If I am delayed and don’t make it to the farm one week to retrieve my share, it is donated to the local community food pantry or food bank.  Look for a CSA in your community and let me know what you come up with!

My CSA share this week.  I am having a blast experimenting.

My CSA share this week. I am having a blast experimenting.

Sweet fragrant and decadent  late season watermelon was a bonus this week with my CSA share.

Sweet fragrant and decadent late season watermelon was a bonus this week with my CSA share.

Color my World!

6 Apr

Let’s go orange!  No, I am not talking about Snookie and her fake bake tan.  Nor am I picking sides in a college football team.  I am talking about making a commitment to going in a different direction with the colors in daily intake.  Let’s eat in color.

We tend to eat familiar colors. For example, most of us are really familiar with garden or green salads. Many of us may even eat them on a regular basis. Variety is critical in a well balanced diet and to better health.  Green salads can be an easy way to get a variety of vegetables, especially if we load them up with bell peppers, mushrooms, and maybe even strawberries.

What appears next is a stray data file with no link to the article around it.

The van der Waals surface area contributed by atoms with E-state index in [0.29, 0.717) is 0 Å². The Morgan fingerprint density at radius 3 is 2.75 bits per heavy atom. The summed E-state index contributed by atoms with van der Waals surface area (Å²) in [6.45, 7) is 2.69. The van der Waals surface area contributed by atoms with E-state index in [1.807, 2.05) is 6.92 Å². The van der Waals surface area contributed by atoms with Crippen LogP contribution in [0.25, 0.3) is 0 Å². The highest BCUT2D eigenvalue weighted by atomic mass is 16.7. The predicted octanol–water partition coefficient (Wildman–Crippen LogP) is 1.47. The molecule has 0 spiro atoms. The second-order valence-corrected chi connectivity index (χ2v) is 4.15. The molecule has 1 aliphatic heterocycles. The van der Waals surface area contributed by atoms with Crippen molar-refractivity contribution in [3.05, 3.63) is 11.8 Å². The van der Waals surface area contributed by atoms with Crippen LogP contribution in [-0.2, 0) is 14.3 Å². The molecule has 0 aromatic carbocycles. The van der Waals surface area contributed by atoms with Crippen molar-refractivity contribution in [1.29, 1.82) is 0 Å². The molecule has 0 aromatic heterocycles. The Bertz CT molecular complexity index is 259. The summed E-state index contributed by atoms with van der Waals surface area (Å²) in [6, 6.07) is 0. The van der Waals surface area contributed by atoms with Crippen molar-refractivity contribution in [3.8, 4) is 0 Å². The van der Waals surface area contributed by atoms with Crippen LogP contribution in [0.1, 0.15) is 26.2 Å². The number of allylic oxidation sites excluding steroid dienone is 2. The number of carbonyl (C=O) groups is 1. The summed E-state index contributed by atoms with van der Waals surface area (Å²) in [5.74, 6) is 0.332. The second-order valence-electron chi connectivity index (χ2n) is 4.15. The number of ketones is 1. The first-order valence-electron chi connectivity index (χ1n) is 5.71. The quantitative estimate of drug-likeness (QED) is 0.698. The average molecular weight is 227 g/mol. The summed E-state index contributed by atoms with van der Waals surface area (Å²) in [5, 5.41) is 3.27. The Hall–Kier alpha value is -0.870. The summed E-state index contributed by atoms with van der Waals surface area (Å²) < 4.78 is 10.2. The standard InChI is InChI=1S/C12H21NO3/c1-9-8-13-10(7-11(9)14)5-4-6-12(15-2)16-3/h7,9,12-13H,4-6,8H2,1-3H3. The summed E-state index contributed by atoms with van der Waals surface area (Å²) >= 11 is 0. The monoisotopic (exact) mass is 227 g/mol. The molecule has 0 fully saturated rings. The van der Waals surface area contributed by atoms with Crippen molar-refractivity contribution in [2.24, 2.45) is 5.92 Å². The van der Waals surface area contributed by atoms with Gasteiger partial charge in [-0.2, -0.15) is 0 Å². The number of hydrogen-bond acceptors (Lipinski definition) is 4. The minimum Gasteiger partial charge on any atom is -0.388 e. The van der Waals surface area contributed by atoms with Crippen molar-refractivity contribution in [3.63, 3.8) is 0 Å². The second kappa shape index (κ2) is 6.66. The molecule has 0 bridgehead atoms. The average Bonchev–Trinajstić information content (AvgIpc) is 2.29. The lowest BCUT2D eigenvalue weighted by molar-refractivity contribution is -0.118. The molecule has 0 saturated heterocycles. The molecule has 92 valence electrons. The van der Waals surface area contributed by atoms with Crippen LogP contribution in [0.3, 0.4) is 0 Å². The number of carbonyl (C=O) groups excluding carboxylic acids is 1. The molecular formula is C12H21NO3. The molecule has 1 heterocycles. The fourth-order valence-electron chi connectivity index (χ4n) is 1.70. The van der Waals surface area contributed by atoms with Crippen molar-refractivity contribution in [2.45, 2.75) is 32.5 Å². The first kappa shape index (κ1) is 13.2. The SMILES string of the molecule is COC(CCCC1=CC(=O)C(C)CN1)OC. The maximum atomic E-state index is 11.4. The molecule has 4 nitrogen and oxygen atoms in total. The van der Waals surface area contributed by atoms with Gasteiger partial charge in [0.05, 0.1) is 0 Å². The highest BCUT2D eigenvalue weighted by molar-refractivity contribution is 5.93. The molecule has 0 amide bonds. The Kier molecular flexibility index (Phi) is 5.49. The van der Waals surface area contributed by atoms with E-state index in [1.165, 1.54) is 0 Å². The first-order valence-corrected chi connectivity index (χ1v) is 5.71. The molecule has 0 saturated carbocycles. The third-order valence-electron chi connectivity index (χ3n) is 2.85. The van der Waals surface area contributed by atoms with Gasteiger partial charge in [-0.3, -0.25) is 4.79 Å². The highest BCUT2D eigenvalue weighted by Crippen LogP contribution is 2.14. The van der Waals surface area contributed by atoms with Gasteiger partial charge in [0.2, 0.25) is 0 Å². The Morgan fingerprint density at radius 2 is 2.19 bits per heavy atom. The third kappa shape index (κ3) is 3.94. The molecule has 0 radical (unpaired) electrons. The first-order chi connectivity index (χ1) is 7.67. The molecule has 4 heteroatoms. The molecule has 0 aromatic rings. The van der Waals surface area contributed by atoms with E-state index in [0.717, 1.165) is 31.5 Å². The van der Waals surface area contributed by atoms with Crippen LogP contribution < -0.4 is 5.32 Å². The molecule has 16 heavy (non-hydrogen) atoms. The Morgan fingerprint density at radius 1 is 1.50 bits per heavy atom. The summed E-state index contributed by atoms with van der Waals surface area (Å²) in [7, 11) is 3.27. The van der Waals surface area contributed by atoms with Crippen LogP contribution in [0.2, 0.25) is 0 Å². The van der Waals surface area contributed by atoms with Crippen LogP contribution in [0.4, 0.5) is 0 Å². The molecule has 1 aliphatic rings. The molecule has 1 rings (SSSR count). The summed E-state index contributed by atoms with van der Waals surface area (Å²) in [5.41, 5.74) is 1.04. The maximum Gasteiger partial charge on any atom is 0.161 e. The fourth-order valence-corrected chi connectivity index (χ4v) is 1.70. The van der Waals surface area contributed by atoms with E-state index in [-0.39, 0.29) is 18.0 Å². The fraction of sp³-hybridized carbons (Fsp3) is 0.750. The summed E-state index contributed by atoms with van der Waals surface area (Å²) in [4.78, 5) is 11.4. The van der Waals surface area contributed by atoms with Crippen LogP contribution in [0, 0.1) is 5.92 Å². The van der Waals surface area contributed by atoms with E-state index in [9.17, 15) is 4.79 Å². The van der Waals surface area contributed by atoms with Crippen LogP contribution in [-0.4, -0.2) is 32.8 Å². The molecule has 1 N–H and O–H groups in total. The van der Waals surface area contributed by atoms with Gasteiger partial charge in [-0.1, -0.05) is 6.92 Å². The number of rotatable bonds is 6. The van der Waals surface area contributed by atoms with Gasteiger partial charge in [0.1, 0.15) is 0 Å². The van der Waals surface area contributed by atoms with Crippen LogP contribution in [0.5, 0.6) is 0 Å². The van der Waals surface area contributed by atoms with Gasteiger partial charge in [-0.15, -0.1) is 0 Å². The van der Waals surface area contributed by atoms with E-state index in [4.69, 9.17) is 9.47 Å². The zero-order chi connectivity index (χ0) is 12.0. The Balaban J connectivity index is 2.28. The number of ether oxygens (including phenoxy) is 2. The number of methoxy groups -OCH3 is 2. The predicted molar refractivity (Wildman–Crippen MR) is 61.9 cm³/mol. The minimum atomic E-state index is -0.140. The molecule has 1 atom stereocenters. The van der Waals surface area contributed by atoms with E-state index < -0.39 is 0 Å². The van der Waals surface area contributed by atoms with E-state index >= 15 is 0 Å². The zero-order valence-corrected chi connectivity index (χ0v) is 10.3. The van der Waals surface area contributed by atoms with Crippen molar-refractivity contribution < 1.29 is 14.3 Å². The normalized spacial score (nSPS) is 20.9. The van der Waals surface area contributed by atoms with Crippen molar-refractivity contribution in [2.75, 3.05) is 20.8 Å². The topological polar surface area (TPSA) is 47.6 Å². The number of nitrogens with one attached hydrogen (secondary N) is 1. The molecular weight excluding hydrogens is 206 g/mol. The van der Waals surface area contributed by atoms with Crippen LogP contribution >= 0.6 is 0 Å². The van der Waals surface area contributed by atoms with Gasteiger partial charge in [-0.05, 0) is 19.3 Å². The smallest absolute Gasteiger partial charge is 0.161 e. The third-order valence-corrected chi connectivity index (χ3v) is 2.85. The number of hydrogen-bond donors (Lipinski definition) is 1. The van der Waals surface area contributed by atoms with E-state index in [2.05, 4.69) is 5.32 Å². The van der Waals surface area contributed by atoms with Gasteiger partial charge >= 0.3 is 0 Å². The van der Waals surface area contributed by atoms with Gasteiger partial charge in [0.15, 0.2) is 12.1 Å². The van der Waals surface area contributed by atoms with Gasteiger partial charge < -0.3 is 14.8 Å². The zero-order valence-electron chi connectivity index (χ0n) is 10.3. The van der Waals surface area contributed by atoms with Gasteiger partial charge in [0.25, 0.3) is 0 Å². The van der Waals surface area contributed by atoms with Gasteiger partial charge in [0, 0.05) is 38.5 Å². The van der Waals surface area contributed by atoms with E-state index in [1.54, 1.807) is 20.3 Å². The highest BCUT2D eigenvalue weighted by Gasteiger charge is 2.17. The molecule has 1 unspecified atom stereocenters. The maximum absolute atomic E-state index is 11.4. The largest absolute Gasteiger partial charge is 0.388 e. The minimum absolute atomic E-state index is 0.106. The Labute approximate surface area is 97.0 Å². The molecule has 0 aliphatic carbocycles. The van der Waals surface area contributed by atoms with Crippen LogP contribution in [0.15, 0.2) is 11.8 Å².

But let’s get past the green. I am an advocate for eating 5 colors a day. Counting colors is a great way to get a wonderful array of vitamins, minerals and antioxidants. One of the reasons that variety is so important in our diet is because the pigment, or color, in food has health benefits. The colors in the fruit and vegetables have antioxidants, as well as fiber, potassium, vitamin c and calcium. In other words, they are loaded with nutrients.

Here is where I will challenge you. Stick to salads if you must, but increase variety by adding the following to your daily intake. Here is the rub…add in an unlikely color to your intake, that color being orange and yellow.

Oranges
Grapefruit
Lemons
Bananas
Apricots
Nectarines
Mangos
Peaches
Cantaloupe
Pineapple
Papaya
Carrots
Sweet potatoes
Pumpkin
Squash
Corn
Orange and yellow bell peppers

Just look at these exciting options! So when you are grocery shopping next time, look for the orange and the yellow in your produce section. See the rainbow before you in the produce section of the grocer, or better yet at the local farmers market.  Get outside of that comfort zone. Think variety and spice up your life! Now you have a list of great fruits and veggies to try, so go for it!

Crock pot tacos

15 Oct

I have been of the mindset that crock pot meals are:

a) SO 70’s, and not in a good way

b) SO boring

c)  SO bland, like beige food

d) decidedly and completely unsexy food

In other words, no F-U-N!

But…..I was short on time the other morning (as usual), and wanted to get a fairly decent meal on the table for my family that night.  So I took a minute before leaving for work and grabbed a couple of things to toss into the (time for true confessions…) crock pot.  My intention was to have flavorful and somewhat healthy tacos by suppertime.  So this is what i tossed into the crock pot: